Measles symptoms 1846
Symptoms of small pox, scarlet fever, measles, miliary fever, petechiae, rank itch and watery itch.
from Domestic medicine. Or, a treatise on the prevention and cure of diseases, by regimen and simple medicines.
by William Buchan (T. Nelson,London. 1846)

This is part II of “Measles Week”; see Part I for an explanation of what this is about, and an outline of what’s to come.

Measles is a fairly young disease. Just how young is it?

One of the most characteristic features of measles is its epidemic nature. For example, look at the huge difference between the peaks and valleys here:

Measles epidemics
Weekly measles cases, England and Wales, 1950-1965
(click for a larger version)

There are usually a couple of years (one to five years is typical) in between each epidemic. There are a couple of things that drive this pattern:

  1. Measles is incredibly contagious. R0 for measles — the number of new cases that can arise from a single case, in the absence of immunity — is around 15, more than ten times higher than that of the swine-origin H1N1 we recently have been seeing.
  2. Measles is very immunogenic and infection confers pretty much life-long immunity.  As a corollary to this: Measles infection is short-lived. The immune system eliminates the virus fairly quickly — there’s no carrier stage.
Measles week
Part I: Introduction
Part II: Emerging disease
Part III: Not the answers
Part IV: Some of the answers
Part V: What about the vaccine?
References

That means that when measles has enough susceptible hosts, it can explode and spread across a country almost overnight. But it leaves behind it a firebreak of people who are immune, who are no longer potential hosts. After the epidemic, just about everyone is immune; the virus smolders at some very low level, in the handful of people who are not yet immune. After a couple of years, there are enough new births that there’s a new population of susceptible hosts who can sustain a new epidemic, and so on.

If you think about it, those two factors mean that measles virus needs a pretty good-sized population to keep going. With no carrier stage, the virus has to meet up with a susceptible host in the brief period during which it sheds. In between epidemics, there aren’t many of those. If you’re talking about family groups or tribes or villages with a few hundred people, there aren’t enough newborns to keep the virus going in the epidemic valleys.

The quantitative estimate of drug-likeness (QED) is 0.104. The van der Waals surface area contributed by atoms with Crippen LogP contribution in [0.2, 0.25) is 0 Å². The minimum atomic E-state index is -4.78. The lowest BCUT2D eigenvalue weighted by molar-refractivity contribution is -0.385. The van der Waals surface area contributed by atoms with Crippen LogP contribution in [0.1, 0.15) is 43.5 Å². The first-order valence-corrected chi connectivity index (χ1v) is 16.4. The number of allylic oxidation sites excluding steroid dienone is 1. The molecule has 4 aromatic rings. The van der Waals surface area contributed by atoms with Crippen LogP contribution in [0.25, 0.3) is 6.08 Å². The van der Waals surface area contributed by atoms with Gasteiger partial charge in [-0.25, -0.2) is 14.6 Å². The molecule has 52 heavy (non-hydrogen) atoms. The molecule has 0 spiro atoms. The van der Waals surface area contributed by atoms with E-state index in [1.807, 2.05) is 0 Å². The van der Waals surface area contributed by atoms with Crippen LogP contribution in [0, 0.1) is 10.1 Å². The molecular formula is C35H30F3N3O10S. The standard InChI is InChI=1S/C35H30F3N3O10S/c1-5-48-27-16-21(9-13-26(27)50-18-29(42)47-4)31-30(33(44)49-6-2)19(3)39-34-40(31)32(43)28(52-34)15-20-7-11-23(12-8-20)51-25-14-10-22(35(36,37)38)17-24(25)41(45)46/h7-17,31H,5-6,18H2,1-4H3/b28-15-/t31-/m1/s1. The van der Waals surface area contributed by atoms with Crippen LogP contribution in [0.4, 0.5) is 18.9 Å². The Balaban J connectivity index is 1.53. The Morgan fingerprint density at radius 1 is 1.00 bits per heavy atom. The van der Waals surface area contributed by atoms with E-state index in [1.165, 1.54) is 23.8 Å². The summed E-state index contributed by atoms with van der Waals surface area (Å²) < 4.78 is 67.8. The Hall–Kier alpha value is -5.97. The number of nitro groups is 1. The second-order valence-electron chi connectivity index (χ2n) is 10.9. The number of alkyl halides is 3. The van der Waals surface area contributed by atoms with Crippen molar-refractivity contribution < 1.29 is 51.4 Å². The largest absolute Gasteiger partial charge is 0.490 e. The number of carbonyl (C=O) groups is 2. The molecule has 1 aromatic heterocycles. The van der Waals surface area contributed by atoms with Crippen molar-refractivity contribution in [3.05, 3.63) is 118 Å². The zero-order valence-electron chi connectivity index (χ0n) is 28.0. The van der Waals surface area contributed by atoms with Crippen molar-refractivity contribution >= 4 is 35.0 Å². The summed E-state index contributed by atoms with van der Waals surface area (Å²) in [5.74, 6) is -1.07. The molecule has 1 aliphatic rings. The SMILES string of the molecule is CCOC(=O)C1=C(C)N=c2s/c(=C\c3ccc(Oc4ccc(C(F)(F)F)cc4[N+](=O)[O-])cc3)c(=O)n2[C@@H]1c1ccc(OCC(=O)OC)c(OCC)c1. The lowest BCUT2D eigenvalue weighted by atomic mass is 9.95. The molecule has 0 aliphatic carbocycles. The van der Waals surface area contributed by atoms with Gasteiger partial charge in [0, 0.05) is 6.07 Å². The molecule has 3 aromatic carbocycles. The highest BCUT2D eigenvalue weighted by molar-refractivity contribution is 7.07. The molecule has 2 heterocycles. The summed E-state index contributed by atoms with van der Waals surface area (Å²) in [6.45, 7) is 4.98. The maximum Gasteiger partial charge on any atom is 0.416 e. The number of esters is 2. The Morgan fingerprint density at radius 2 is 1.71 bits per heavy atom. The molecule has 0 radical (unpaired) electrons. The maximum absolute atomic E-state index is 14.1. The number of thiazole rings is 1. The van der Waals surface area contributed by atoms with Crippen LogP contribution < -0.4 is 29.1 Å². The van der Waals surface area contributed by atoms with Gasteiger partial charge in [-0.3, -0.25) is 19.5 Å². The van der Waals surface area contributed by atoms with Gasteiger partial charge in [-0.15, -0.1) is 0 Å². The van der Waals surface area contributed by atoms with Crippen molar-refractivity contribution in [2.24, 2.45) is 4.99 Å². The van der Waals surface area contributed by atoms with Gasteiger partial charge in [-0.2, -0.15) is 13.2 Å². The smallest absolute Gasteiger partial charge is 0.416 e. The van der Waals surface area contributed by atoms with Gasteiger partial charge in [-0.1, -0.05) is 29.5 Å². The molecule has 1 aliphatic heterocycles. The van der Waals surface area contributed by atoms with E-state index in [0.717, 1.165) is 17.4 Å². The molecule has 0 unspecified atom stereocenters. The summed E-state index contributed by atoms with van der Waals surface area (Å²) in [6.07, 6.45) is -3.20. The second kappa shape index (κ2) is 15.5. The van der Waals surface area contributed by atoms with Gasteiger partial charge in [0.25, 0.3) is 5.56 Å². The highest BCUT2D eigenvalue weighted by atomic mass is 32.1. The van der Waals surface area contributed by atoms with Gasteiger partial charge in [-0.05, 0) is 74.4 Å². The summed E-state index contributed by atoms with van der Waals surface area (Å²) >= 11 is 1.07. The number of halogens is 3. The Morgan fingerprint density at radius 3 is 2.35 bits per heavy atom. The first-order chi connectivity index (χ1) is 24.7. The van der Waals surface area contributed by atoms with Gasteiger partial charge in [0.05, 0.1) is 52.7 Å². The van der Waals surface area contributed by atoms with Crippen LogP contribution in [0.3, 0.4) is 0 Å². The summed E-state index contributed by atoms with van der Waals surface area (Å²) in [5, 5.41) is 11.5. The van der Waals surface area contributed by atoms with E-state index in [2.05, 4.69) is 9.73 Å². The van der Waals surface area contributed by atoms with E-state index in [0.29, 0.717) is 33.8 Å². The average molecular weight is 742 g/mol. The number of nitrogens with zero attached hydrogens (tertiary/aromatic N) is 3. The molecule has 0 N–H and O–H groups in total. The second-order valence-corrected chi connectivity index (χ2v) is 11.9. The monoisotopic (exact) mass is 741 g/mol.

Given the observed facts on epidemic timing, spread, and so on, you can calculate out how many people you need to keep measles from going extinct: It’s somewhere around 250,000 to 500,000 people in contact with each other.1

In other words, measles needs cities. It’s a disease of urbanization, and it couldn’t have existed in its present form before good-sized city-states were around.

Even in our highly connected modern world, measles is still an urban disease. Epidemiologically, measles epidemics look like waves emanating from cities:

In the pre-vaccination era, conspicuous hierarchical waves of infection moved regionally from large cities to small towns; the introduction of measles vaccination restricted but did not eliminate this hierarchical contagion. A mechanistic stochastic model suggests a dynamical explanation for the waves-spread via infective ‘sparks’ from large ‘core’ cities to smaller ‘satellite’ towns.2

Gozu Tenno? punishes two gods of measles
Gozu Tenno, a Shinto god, punishes two gods of measles and offers advise on what to eat while suffering from measles. (1862)

Populations of that size arose around 2000-3000 BC, in the Middle Eastern river valleys; so measles really can’t be older than 4000-5000 years. It’s an emerging disease that emerged some time in recorded history. (Also, it probably arose from the closely-related cattle disease rinderpeste, or some common ancestor; so again, it has to post-date domestication of cattle.)

I personally don’t read Confucian-era Chinese or medieval Arabic, but there are people who do, who say that measles may be described in various old writings. But apparently these earliest descriptions aren’t very clear, and are most likely referring to some other disease. The earliest description that is clearly of measles is around the 9th century, by the great Persian physician Abu Becr Mohammed Ibn Zacariya Ar-Razi (Rhazes) (Wikipedia link).

Rhazes’ description may well have been of a brand-new disease, because it turns out to fit pretty well with a recent analysis, 3 tracking back measles mutation rates to see when it arose, that found a likely origin of measles from Rinderpeste somewhere around 1000 AD — somewhere in the range of 500 – 1600 AD. Also:

Linguistic evidence suggests that the disease was recognized before the Germanic migrations but after the fragmentation of the Roman Empire, i.e., between 5th and 7th centuries … Epidemics identified as measles were recorded in the 11th and 12th centuries3

So, based on genomic information, written documentation, and linguistic evidence, measles isn’t an ancient disease; it’s a disease that jumped into humans some time in the first millennium A.D.

Tomorrow in Measles week: Some explanations for the drastic drop in measles deaths that are plausible, but probably not correct.


  1. Bartlet MS (1957) Measles periodicity and community size. Journal of the Royal Statistical Society 120:48–70.[]
  2. Grenfell, B., Bjørnstad, O., & Kappey, J. (2001). Travelling waves and spatial hierarchies in measles epidemics Nature, 414 (6865), 716-723 DOI: 10.1038/414716a[]
  3. Furuse, Y., Suzuki, A., & Oshitani, H. (2010). Origin of measles virus: divergence from rinderpest virus between the 11th and 12th centuries Virology Journal, 7 (1) DOI: 10.1186/1743-422X-7-52[][]